The time is upon us! Street Fighter V is out today, and the hype amongst the fighting game community is reaching boiling point. The betas have been, for the most part, a great success, and with Sony financially backing Capcom’s behemoth series, it seems Street Fighter is very much here to stay. But as successful as Street Fighter IV has been in reviving a once-feared dead genre, it was not exactly a title that welcomed newcomers.
In many ways, this made it a fantastic game to spectate. There’s nothing quite like watching high-level players from across the globe (hello Japan) pulling off insane combos and making ridiculous reads on their opponents in front of a hyped crowd. But outside of their tightly knit communities, fighting games are largely ignored, and even feared, by the casual gamer. I myself often find it really difficult to get my friends outside of the FGC to play fighters with me, especially when games like Street Fighter IV make the gulf in skill level so apparent.
The good news for newcomers is that Capcom have been striving to bridge that gap with Street Fighter V in a number of ways by going back to basics and making it easier than ever before to get into a fighting game. Here are just a few of the reasons why even if you are completely new to fighting games, you should still check out Street Fighter V.
Combos are hard. Pulling off cool looking combos in Street Fighter IV or even more technical games like King of Fighters XIII are not easy. They’re evidence of hundreds of hours of practice, muscle memory and, most of all, dedication. But 99% of gamers will never have the time, the patience, or let’s face it, the actual skill to pull them off. Street Fighter V aims to make the game much more accessible by removing things that made them so difficult in IV. Things like one frame links, FADCing and plinking are now gone in favour of easier ‘target’ combos. What this means is a complete reset in player skill, and a much bigger focus on fundamental skills. Controlling space, anti-airing and mind games are more important now than execution, so players can enjoy the mind game aspects rather than worrying about dexterity.
A better single player experience
I know, I know, fighting games are all about the competition. But Mortal Kombat X showed just how important having an interesting story mode can be for enticing newcomers to buy their game. How many of us who are less interested in the competitive side of fighting games and more interested in just having fun would have actually bought MKX had it not included a story mode and the ‘krypt’? Street Fighter V seems to have learnt this lesson, and will feature the series’ first full story mode. Not too much has been revealed, but we know that its story mode will feature over an hour of in-game cinematic sequences and will be several hours’ worth of content.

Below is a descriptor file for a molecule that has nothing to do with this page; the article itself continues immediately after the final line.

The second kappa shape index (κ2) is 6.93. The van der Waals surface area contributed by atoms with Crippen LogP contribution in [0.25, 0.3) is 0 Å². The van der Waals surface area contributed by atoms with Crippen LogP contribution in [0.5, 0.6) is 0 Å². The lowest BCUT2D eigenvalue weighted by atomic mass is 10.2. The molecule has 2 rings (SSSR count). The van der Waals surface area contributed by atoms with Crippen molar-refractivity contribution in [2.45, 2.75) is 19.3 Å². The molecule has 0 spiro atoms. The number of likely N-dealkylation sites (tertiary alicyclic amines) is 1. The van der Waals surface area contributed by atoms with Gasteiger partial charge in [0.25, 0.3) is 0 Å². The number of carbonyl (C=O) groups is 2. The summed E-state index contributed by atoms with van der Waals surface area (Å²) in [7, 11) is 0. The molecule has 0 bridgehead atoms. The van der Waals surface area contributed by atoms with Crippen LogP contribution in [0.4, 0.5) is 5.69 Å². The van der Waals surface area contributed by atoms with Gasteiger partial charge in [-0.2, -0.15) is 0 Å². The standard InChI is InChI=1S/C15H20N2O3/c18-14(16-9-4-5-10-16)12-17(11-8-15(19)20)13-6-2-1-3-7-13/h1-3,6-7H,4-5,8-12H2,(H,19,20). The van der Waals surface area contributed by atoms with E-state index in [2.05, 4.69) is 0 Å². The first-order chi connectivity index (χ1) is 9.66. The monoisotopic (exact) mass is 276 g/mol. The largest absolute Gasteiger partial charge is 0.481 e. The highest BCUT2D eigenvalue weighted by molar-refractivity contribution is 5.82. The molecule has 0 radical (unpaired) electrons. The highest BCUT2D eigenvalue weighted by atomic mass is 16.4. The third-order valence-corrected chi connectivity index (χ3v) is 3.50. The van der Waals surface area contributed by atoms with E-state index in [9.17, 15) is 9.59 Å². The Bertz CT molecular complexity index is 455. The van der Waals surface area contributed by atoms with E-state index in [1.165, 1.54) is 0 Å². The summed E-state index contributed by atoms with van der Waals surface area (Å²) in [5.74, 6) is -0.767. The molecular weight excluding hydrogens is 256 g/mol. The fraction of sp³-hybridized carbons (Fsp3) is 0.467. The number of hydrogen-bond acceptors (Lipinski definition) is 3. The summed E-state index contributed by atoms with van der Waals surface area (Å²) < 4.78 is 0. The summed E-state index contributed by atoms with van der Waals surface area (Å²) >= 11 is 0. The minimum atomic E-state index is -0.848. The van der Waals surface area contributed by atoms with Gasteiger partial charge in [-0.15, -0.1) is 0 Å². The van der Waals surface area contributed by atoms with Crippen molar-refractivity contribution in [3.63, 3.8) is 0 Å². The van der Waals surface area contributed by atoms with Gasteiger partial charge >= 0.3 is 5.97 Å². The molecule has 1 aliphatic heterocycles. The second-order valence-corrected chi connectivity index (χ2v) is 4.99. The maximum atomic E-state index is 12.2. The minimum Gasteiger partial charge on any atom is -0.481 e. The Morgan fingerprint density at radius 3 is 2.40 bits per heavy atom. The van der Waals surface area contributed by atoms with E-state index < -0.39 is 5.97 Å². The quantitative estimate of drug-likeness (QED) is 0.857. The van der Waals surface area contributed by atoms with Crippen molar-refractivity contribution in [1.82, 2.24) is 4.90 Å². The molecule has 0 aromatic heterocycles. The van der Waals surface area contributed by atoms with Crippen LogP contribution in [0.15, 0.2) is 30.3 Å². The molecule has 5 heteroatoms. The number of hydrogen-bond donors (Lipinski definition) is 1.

Cross platform support
Street Fighter IV’s biggest community was on the Xbox 360, and many of the ‘high-level’ players could only be found there, which often left players on the PS3 and PC feeling frustrated by the smaller pool of players to battle with, although the Steam version did get better over time. Street Fighter V will support cross platform play, which will allow PC and PlayStation 4 players to beat each other up, and that means a more open and united community. So whether you’re a console gamer or a PC master racer, you won’t have any excuse not to give Street Fighter V a chance, as there’ll be no shortage of competitors to challenge.
No more paid upgrades
While Street Fighter IV attempted to extend the games’ lifespan by releasing a new iteration of the game every few years, Capcom have decided to go a different route with Street Fighter V. Citing accessibility as a key priority with their new business strategy, Capcom will roll out regular, free updates, as well as regular character releases similar to what you might see in MOBA games like League of Legends. This approach should stop the community becoming segregated, as well as making it easier for Capcom to listen to feedback, improve and continuously evolve the game. This all means, in theory at least, that Street Fighter V will not only be easier than ever to get into, but more successful in retaining your interest, well into its lifespan; something its predecessor seemed to struggle with.
I have to end this by explicitly stating that I have not found Street Fighter V to be an easy game by any means. Any fears by more serious fighting game players that this is a ‘masher friendly’ game that doesn’t reward skill and hard work should be put to rest; this ain’t no Smash Bros (but I still love you, Smash). However, Capcom’s plan has clearly been very well thought out – make it a much easier game to get into, but still allow for depth and difficulty to master. But unlike previous games, the barrier for entry now comes at a much more attractive cost. For that reason, whether you are a seasoned veteran, a complete noob, or someone who used to spam hadoukens as a kid when you went to the arcade, I implore you to check out what looks to be the fighting game of the decade.